Low tide and compact sand unique to this area mean driving is allowed on most beaches in Volusia County for a small fee. Access ramps guide vehicles to the beach, depending on beach conditions. Signs indicate which accesses are open on a given day. A four-wheel-drive vehicle isn’t necessary, but be mindful of the incoming tide, which narrows the beach considerably. The orange-tinted sand in this area, especially near the water, has fragments of multicolored coquina shell in it.
Heading father north on Highway A1A, in places like Flagler Beach and other coastal towns, the highway runs so close to the ocean that it seems like you can almost reach out and pluck a few shells as you drive by. Take a walk out onto the Flagler Pier and get a good view of the whole coast, with sandy beaches as far as the eye can see. A painfully obvious but nevertheless satisfying thought crossed my mind the last time I was there; the refreshing sea breeze you feel has crossed the entire Atlantic before making landfall, making it some of the cleanest, freshest air on earth.
On the way north toward St. Augustine Beach, Highway A1A passes by Washington Oaks Gardens State Park, which has one of the most peaceful and beautiful gardens in Florida. Here, large coquina rock formations dominate the beach, which is a still a surprise for those of us used to seeing nothing but sand on Florida beaches.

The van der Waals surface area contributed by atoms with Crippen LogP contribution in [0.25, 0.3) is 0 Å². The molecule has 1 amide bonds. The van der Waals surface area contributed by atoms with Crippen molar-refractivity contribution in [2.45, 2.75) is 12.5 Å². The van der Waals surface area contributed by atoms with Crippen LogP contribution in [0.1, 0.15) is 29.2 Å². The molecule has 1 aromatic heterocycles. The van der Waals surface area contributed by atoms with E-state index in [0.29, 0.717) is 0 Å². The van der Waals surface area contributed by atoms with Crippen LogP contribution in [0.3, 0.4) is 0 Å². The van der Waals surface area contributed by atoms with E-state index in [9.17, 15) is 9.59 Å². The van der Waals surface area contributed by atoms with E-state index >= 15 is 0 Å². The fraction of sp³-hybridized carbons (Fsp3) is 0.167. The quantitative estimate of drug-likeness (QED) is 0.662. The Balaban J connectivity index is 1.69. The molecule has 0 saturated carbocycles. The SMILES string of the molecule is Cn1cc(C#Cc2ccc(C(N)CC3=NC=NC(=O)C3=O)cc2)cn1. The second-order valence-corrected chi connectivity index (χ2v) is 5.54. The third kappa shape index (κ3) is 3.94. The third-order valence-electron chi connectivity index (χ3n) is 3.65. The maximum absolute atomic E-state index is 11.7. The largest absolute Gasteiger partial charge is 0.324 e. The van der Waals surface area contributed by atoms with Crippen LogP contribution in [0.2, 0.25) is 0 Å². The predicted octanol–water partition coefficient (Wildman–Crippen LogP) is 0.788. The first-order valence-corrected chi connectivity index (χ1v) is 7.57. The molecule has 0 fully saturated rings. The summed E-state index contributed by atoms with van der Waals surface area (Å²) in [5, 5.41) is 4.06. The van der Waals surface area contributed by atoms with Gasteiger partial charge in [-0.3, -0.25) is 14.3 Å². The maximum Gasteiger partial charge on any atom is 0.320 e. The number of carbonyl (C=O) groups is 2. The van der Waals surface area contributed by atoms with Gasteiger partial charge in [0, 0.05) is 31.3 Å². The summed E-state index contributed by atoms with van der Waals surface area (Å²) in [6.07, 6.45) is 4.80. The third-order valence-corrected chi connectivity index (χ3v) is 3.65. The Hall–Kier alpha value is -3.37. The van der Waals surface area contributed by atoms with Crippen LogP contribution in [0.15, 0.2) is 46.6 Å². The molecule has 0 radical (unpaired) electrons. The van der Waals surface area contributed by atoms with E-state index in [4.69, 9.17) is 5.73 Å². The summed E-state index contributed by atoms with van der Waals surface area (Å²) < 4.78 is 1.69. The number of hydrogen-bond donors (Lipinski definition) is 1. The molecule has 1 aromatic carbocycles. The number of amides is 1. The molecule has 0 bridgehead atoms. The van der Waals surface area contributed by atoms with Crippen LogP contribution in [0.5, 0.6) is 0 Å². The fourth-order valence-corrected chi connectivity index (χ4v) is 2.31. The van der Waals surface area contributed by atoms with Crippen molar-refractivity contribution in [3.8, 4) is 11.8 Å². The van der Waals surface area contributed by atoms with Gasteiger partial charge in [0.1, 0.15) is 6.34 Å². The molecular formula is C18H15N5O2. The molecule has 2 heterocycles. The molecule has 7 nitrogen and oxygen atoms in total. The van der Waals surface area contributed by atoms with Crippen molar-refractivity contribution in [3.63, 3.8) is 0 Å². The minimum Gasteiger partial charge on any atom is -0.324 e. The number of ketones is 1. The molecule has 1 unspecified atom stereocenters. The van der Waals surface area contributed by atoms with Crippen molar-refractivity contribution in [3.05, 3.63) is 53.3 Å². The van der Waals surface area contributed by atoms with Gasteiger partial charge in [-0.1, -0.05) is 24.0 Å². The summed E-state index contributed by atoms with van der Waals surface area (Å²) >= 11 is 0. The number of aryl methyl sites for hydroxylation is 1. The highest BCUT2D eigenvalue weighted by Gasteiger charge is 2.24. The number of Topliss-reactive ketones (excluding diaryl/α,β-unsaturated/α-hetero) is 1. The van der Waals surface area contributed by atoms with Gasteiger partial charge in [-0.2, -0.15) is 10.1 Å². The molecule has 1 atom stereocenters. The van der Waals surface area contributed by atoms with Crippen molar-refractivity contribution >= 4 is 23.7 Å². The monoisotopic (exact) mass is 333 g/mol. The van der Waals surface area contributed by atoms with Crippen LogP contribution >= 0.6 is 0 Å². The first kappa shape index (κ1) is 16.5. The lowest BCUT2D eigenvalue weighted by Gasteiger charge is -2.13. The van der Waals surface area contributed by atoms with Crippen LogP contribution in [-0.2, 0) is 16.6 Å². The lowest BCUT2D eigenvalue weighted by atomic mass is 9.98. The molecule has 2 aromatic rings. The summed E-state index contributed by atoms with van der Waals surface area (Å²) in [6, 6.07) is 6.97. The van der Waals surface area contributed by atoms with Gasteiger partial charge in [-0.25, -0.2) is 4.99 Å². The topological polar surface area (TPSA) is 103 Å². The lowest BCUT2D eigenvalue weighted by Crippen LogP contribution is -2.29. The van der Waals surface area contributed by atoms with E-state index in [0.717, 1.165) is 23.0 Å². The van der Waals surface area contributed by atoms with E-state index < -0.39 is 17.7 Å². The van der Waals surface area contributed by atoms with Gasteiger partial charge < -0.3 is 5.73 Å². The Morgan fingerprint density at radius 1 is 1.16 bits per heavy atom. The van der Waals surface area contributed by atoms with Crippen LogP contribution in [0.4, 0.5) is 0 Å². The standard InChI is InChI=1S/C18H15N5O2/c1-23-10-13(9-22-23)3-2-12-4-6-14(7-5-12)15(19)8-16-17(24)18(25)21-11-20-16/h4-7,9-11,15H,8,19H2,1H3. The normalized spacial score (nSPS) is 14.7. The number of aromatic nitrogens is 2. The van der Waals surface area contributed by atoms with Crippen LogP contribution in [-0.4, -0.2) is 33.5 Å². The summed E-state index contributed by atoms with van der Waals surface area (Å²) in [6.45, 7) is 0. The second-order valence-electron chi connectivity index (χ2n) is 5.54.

The focal point for many visitors to St. Augustine Beach is the St. John’s County Fishing Pier, which includes a four-acre beach front park, but the shining star of St. Augustine Beach is Anastasia State Park, with four miles of protected, undeveloped sandy beaches offering, in addition to the usual beach activities, some of the finest birding in the state.
I never tire of searching for new beaches because I never know what I’ll discover; it always seems there is something new. Not long ago, I decided to visit the Gulf coast’s Don Pedro Island State Park. This quiet beach park is located near Englewood, at the edge of Charlotte Harbor, on an interconnected group of four islands: Knight Island, Thornton Key, Don Pedro Island and Little Gasparilla Island. There is no bridge. Residents bring their cars onto the island by ferry. I left my car on the mainland and rode the small ferry across, intending to walk across the island to the beach.
I saw few people on the island but got directions to the park and permission for private beach access from an island resident I met on the way. It was a sunny, 75-degree November day, and I easily made the 45-minute walk up the beach to the park carrying only a small backpack and camera. There were a handful of visitors, all arriving by boat, which are docked on the bay side of the island park.
Don Pedro State Park has restrooms and picnic shelters and some nature trails to explore, as well as an excellent beach with light brown sand. There is something special about being on an island with little traffic, and nowhere to go but my favorite place: the beach.